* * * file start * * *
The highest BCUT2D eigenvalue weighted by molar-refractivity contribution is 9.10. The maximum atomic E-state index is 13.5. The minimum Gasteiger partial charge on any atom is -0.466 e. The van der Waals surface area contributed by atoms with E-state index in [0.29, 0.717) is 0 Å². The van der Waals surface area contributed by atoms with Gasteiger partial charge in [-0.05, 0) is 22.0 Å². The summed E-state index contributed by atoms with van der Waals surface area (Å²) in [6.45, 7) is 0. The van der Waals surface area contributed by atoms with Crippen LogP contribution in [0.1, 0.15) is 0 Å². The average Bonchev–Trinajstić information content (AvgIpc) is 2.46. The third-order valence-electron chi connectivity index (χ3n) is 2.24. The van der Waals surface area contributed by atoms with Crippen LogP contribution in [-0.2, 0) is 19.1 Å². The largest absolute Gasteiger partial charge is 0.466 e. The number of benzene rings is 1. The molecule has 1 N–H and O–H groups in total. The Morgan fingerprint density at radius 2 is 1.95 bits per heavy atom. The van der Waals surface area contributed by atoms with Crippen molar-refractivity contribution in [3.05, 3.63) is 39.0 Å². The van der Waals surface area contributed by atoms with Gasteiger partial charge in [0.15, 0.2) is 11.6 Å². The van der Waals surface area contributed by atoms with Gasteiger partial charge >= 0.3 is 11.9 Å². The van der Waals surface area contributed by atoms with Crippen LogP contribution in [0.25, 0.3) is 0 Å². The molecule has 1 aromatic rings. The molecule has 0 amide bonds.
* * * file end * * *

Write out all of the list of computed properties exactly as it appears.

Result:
The highest BCUT2D eigenvalue weighted by molar-refractivity contribution is 9.10. The maximum atomic E-state index is 13.5. The minimum Gasteiger partial charge on any atom is -0.466 e. The van der Waals surface area contributed by atoms with E-state index in [0.29, 0.717) is 0 Å². The van der Waals surface area contributed by atoms with Gasteiger partial charge in [-0.05, 0) is 22.0 Å². The summed E-state index contributed by atoms with van der Waals surface area (Å²) in [6.45, 7) is 0. The van der Waals surface area contributed by atoms with Crippen LogP contribution in [0.1, 0.15) is 0 Å². The average Bonchev–Trinajstić information content (AvgIpc) is 2.46. The third-order valence-electron chi connectivity index (χ3n) is 2.24. The van der Waals surface area contributed by atoms with Crippen LogP contribution in [-0.2, 0) is 19.1 Å². The largest absolute Gasteiger partial charge is 0.466 e. The number of benzene rings is 1. The molecule has 1 N–H and O–H groups in total. The Morgan fingerprint density at radius 2 is 1.95 bits per heavy atom. The van der Waals surface area contributed by atoms with Crippen molar-refractivity contribution in [3.05, 3.63) is 39.0 Å². The van der Waals surface area contributed by atoms with Gasteiger partial charge in [0.15, 0.2) is 11.6 Å². The van der Waals surface area contributed by atoms with Gasteiger partial charge >= 0.3 is 11.9 Å². The van der Waals surface area contributed by atoms with Crippen LogP contribution in [0.25, 0.3) is 0 Å². The molecule has 1 aromatic rings. The molecule has 0 amide bonds.